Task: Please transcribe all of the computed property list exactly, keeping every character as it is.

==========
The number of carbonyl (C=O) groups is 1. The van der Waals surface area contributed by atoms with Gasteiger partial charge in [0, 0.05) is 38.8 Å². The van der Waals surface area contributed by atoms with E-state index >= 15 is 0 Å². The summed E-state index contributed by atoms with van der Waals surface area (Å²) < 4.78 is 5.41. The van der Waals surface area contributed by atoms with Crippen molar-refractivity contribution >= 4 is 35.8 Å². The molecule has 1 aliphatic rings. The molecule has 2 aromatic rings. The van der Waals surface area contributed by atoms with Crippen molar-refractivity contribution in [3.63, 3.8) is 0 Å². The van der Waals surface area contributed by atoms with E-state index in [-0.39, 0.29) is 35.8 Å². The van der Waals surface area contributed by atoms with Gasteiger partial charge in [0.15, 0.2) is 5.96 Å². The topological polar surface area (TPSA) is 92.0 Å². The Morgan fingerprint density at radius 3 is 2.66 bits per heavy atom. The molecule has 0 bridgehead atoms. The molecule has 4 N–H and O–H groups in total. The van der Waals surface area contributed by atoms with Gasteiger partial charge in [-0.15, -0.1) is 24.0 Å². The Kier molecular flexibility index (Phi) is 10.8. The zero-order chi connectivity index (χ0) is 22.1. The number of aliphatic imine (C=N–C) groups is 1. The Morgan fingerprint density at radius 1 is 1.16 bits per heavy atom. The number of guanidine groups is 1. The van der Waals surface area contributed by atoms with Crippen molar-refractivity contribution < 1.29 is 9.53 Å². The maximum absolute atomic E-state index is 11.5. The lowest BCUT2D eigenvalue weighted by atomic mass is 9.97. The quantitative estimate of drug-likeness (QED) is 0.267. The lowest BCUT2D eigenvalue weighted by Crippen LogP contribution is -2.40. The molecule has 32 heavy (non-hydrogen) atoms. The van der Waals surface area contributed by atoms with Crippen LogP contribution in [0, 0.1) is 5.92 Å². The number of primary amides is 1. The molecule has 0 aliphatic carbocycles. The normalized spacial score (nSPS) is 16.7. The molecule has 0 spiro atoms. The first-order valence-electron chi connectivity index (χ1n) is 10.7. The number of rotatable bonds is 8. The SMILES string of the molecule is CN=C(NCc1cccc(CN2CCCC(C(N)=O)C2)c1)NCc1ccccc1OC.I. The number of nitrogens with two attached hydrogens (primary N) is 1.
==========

The number of carbonyl (C=O) groups is 1. The van der Waals surface area contributed by atoms with Gasteiger partial charge in [0, 0.05) is 38.8 Å². The van der Waals surface area contributed by atoms with E-state index >= 15 is 0 Å². The summed E-state index contributed by atoms with van der Waals surface area (Å²) < 4.78 is 5.41. The van der Waals surface area contributed by atoms with Crippen molar-refractivity contribution >= 4 is 35.8 Å². The molecule has 1 aliphatic rings. The molecule has 2 aromatic rings. The van der Waals surface area contributed by atoms with Crippen molar-refractivity contribution in [3.63, 3.8) is 0 Å². The van der Waals surface area contributed by atoms with E-state index in [-0.39, 0.29) is 35.8 Å². The van der Waals surface area contributed by atoms with Gasteiger partial charge in [0.15, 0.2) is 5.96 Å². The topological polar surface area (TPSA) is 92.0 Å². The Morgan fingerprint density at radius 3 is 2.66 bits per heavy atom. The molecule has 0 bridgehead atoms. The molecule has 4 N–H and O–H groups in total. The van der Waals surface area contributed by atoms with Gasteiger partial charge in [-0.15, -0.1) is 24.0 Å². The Kier molecular flexibility index (Phi) is 10.8. The zero-order chi connectivity index (χ0) is 22.1. The number of aliphatic imine (C=N–C) groups is 1. The Morgan fingerprint density at radius 1 is 1.16 bits per heavy atom. The number of guanidine groups is 1. The van der Waals surface area contributed by atoms with Crippen molar-refractivity contribution < 1.29 is 9.53 Å². The maximum absolute atomic E-state index is 11.5. The lowest BCUT2D eigenvalue weighted by atomic mass is 9.97. The quantitative estimate of drug-likeness (QED) is 0.267. The lowest BCUT2D eigenvalue weighted by Crippen LogP contribution is -2.40. The molecule has 32 heavy (non-hydrogen) atoms. The van der Waals surface area contributed by atoms with Crippen LogP contribution in [0, 0.1) is 5.92 Å². The number of primary amides is 1. The molecule has 0 aliphatic carbocycles. The normalized spacial score (nSPS) is 16.7. The molecule has 0 spiro atoms. The first-order valence-electron chi connectivity index (χ1n) is 10.7. The number of rotatable bonds is 8. The SMILES string of the molecule is CN=C(NCc1cccc(CN2CCCC(C(N)=O)C2)c1)NCc1ccccc1OC.I. The number of nitrogens with two attached hydrogens (primary N) is 1.